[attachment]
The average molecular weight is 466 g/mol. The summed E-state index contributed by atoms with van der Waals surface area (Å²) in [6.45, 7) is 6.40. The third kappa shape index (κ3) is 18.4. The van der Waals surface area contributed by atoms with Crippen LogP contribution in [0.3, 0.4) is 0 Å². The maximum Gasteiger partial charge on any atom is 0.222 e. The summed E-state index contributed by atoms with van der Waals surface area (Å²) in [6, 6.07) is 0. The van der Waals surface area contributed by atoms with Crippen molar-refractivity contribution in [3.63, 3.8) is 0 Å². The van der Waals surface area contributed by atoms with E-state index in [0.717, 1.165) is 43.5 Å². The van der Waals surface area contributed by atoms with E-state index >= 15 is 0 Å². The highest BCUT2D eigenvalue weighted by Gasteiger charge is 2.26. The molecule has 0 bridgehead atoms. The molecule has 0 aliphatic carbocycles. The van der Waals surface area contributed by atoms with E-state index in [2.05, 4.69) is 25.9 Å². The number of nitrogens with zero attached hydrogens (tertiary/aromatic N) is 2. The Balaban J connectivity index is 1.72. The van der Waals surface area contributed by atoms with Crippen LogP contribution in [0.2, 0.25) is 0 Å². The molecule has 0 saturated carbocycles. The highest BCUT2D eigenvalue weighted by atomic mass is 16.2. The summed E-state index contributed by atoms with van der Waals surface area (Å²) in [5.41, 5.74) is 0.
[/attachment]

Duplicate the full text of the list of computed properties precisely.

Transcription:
The average molecular weight is 466 g/mol. The summed E-state index contributed by atoms with van der Waals surface area (Å²) in [6.45, 7) is 6.40. The third kappa shape index (κ3) is 18.4. The van der Waals surface area contributed by atoms with Crippen LogP contribution in [0.3, 0.4) is 0 Å². The maximum Gasteiger partial charge on any atom is 0.222 e. The summed E-state index contributed by atoms with van der Waals surface area (Å²) in [6, 6.07) is 0. The van der Waals surface area contributed by atoms with Crippen molar-refractivity contribution in [3.63, 3.8) is 0 Å². The van der Waals surface area contributed by atoms with E-state index in [0.717, 1.165) is 43.5 Å². The van der Waals surface area contributed by atoms with E-state index >= 15 is 0 Å². The highest BCUT2D eigenvalue weighted by Gasteiger charge is 2.26. The molecule has 0 bridgehead atoms. The molecule has 0 aliphatic carbocycles. The van der Waals surface area contributed by atoms with E-state index in [2.05, 4.69) is 25.9 Å². The number of nitrogens with zero attached hydrogens (tertiary/aromatic N) is 2. The Balaban J connectivity index is 1.72. The van der Waals surface area contributed by atoms with Crippen LogP contribution in [0.2, 0.25) is 0 Å². The molecule has 0 saturated carbocycles. The highest BCUT2D eigenvalue weighted by atomic mass is 16.2. The summed E-state index contributed by atoms with van der Waals surface area (Å²) in [5.41, 5.74) is 0.